Intel: Why Congress has five different bills banning F-35s for Turkey

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The Senate passed an annual defense authorization bill 86-8 today that includes a provision banning the transfer of F-35 fighter jets to Turkey if Ankara accepts Russia’s S-400 missile defense system. This is the fifth piece of major legislation that seeks to bar Turkey from receiving the aircraft despite Ankara’s participation in the F-35 co-production program. 

Why it matters: The fact that a similar iteration of the F-35 ban exists in several major legislative packages indicates the growing bipartisan concern over the threat that the S-400 radar system could give Russia sensitive information on the F-35 aircraft and other US military hardware. The F-35 bans are currently in two House spending bills, both the House and Senate defense authorization bills and stand-alone legislation that pushes back against Ankara’s drilling activities in the eastern Mediterranean.

So what do all these provisions actually do?

 

Also read

 

Defense Department spending bill

Cuts off funding to transfer F-35s to Turkey without exception

Status: Passed House 226-203, awaiting Senate action

 

State Department spending bill

Cuts off funding to transfer F-35s to Turkey unless Secretary of State Mike Pompeo certifies that Ankara will not accept Russia’s S-400 missile system

Status: Passed House 226-203, awaiting Senate action

 

Senate defense authorization bill

Cuts off funding to transfer F-35s and F-35 technical capability to Turkey unless the secretary of defense and secretary of state jointly certify that Ankara will not accept Russia’s S-400 missile system

Status: Passed Senate 86-8, awaiting House action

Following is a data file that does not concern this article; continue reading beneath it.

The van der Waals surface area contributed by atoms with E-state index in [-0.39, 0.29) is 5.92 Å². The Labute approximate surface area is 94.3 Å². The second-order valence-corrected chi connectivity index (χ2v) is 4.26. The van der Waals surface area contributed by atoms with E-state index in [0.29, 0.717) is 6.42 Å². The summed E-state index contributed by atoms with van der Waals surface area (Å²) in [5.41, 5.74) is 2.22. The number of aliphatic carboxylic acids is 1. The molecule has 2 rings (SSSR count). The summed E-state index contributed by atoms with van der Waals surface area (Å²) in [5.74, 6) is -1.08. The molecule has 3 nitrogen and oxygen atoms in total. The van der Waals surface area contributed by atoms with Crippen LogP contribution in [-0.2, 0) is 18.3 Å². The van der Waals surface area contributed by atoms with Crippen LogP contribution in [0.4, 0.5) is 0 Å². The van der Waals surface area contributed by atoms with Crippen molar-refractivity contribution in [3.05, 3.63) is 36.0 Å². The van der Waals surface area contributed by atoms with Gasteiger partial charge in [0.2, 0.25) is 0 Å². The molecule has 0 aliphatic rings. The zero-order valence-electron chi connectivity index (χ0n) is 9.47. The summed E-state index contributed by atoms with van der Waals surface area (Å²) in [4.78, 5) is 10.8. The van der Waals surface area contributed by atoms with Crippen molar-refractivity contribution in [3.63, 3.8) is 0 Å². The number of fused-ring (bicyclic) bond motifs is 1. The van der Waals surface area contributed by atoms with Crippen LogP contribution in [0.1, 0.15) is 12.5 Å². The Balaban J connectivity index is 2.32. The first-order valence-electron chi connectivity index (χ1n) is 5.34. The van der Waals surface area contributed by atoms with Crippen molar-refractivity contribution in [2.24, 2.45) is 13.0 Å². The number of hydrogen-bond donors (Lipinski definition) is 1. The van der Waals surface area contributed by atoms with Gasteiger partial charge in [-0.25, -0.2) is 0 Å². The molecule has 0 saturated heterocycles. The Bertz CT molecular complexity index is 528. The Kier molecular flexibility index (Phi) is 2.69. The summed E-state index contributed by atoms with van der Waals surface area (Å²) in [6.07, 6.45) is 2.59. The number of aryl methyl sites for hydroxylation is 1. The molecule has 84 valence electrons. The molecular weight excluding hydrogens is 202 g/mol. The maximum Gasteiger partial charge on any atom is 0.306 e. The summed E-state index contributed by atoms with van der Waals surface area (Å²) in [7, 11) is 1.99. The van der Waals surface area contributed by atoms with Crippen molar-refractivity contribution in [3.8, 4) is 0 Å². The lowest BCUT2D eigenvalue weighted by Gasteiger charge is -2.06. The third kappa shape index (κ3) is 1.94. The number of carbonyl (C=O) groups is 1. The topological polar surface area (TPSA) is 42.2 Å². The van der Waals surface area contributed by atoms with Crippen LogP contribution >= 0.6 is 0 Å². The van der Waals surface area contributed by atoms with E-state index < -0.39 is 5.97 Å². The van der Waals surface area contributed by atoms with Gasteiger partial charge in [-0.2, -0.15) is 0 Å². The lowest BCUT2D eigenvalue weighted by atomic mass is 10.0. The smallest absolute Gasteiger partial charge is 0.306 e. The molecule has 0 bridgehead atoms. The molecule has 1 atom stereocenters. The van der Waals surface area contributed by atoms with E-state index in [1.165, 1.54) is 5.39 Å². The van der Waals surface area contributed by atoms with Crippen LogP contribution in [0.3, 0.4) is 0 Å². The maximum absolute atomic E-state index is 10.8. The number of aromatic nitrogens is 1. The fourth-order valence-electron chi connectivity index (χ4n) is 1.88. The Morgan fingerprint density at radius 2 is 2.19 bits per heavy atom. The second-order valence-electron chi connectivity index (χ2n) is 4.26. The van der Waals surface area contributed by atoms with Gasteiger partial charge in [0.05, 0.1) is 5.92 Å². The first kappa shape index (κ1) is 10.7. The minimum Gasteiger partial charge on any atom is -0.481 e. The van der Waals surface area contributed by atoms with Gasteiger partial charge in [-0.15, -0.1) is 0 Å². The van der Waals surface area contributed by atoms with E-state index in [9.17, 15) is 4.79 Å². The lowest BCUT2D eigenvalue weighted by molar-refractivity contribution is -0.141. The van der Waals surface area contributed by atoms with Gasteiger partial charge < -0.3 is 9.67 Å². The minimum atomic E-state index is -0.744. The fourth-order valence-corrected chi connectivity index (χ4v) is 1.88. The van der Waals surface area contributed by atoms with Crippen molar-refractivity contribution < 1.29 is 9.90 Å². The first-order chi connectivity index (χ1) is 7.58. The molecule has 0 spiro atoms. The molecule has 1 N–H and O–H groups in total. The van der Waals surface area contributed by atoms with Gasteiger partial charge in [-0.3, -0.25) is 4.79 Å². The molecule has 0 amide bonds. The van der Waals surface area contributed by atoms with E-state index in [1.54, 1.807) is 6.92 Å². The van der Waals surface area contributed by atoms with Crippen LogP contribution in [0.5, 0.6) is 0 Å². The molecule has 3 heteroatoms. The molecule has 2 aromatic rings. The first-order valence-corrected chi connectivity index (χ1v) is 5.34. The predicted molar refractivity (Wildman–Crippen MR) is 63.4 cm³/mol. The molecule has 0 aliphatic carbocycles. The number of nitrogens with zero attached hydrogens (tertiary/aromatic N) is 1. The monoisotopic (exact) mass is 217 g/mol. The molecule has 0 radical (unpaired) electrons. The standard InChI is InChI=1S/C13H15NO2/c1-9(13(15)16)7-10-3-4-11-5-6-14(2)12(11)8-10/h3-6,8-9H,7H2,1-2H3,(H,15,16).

Eastern Mediterranean Security and Energy Partnership Act

Cuts off funding to transfer F-35s and F-35 technical capability to Turkey unless the president certifies that Ankara will not accept Russia’s S-400 missile system

Status: Passed Foreign Relations Committee by voice vote, awaiting Senate floor vote and House action

 

House defense authorization bill

Cuts off funding to transfer F-35s and F-35 technical capability to Turkey unless the secretary of defense and secretary of state jointly certify that Ankara will not accept or has gotten rid of Russia’s S-400 missile system

Status: Passed Armed Services Committee 33-24, awaiting House floor vote and Senate action

What’s next? Despite the myriad legislation on Capitol Hill backing up the Donald Trump administration’s repeated threats to halt the F-35 delivery to Turkey should the S-400 sale proceed, President Recep Tayyip Erdogan is holding his ground. He has repeatedly insisted that Turkey will receive the S-400s next month. Should the sale proceed, the Trump administration would be required to sanction Turkey under a 2017 sanctions law barring significant transactions with Russia’s defense sector. 

Know More: Pentagon Correspondent Jack Detsch has the low-down on Turkish Ambassador Serdar Kilic’s last-ditch effort to avoid the US sanctions that the S-400 sale would trigger. Also, be sure to read Congressional Correspondent Bryant Harris to learn how Congress is also taking aim at Turkey for gas drilling off of Cyprus. Then check out Metin Gurcan’s in-depth look at how overlapping maritime claims threaten to militarize the eastern Mediterranean.

-Bryant Harris

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Found in: us senate, house of representatives, donald trump, defense, recep tayyip erdogan, s-400, f-35

Bryant Harris is Al-Monitor's congressional correspondent. He was previously the White House assistant correspondent for Yomiuri Shimbun, Japan's largest newspaper. He has also written for Foreign Policy, Al Jazeera English and IPS News. Prior to his stint in DC, he spent two years as a US Peace Corps volunteer in Morocco. On Twitter: @brykharris_ALM, Email: bharris@al-monitor.com.

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